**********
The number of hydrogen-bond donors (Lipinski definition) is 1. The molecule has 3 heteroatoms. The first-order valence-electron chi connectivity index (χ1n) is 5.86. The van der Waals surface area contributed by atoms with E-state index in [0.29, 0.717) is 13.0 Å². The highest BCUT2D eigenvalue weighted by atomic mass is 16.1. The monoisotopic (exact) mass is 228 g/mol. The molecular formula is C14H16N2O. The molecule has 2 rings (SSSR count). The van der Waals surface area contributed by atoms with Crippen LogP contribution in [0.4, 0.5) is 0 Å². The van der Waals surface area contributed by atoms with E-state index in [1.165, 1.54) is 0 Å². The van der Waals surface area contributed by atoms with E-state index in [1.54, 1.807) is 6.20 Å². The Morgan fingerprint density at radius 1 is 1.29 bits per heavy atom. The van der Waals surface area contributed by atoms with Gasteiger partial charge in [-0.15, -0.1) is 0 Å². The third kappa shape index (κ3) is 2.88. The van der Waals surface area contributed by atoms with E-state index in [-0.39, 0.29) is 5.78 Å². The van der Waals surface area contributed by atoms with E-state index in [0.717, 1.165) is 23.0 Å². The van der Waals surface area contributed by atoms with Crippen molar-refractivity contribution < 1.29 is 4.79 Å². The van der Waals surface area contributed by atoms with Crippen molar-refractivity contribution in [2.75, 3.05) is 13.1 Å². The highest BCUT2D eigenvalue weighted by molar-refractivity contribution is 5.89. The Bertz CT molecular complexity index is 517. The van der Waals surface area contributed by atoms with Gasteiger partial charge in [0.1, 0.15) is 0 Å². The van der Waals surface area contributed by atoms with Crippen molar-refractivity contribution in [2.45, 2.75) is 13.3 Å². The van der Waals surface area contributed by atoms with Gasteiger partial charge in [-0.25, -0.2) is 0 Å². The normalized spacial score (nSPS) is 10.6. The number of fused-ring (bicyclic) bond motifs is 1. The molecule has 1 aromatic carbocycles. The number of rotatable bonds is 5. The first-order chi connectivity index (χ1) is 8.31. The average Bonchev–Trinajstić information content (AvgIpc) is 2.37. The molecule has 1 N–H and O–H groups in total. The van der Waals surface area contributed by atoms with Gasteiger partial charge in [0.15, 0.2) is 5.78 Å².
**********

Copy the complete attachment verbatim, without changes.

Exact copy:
The number of hydrogen-bond donors (Lipinski definition) is 1. The molecule has 3 heteroatoms. The first-order valence-electron chi connectivity index (χ1n) is 5.86. The van der Waals surface area contributed by atoms with E-state index in [0.29, 0.717) is 13.0 Å². The highest BCUT2D eigenvalue weighted by atomic mass is 16.1. The monoisotopic (exact) mass is 228 g/mol. The molecular formula is C14H16N2O. The molecule has 2 rings (SSSR count). The van der Waals surface area contributed by atoms with Crippen LogP contribution in [0.4, 0.5) is 0 Å². The van der Waals surface area contributed by atoms with E-state index in [1.165, 1.54) is 0 Å². The van der Waals surface area contributed by atoms with E-state index in [1.54, 1.807) is 6.20 Å². The Morgan fingerprint density at radius 1 is 1.29 bits per heavy atom. The van der Waals surface area contributed by atoms with Gasteiger partial charge in [-0.15, -0.1) is 0 Å². The third kappa shape index (κ3) is 2.88. The van der Waals surface area contributed by atoms with E-state index in [-0.39, 0.29) is 5.78 Å². The van der Waals surface area contributed by atoms with E-state index in [0.717, 1.165) is 23.0 Å². The van der Waals surface area contributed by atoms with Crippen molar-refractivity contribution < 1.29 is 4.79 Å². The van der Waals surface area contributed by atoms with Crippen molar-refractivity contribution in [2.75, 3.05) is 13.1 Å². The highest BCUT2D eigenvalue weighted by molar-refractivity contribution is 5.89. The Bertz CT molecular complexity index is 517. The van der Waals surface area contributed by atoms with Gasteiger partial charge in [0.1, 0.15) is 0 Å². The van der Waals surface area contributed by atoms with Crippen molar-refractivity contribution in [2.45, 2.75) is 13.3 Å². The van der Waals surface area contributed by atoms with Gasteiger partial charge in [-0.25, -0.2) is 0 Å². The normalized spacial score (nSPS) is 10.6. The number of fused-ring (bicyclic) bond motifs is 1. The molecule has 1 aromatic carbocycles. The number of rotatable bonds is 5. The first-order chi connectivity index (χ1) is 8.31. The average Bonchev–Trinajstić information content (AvgIpc) is 2.37. The molecule has 1 N–H and O–H groups in total. The van der Waals surface area contributed by atoms with Gasteiger partial charge in [0.15, 0.2) is 5.78 Å².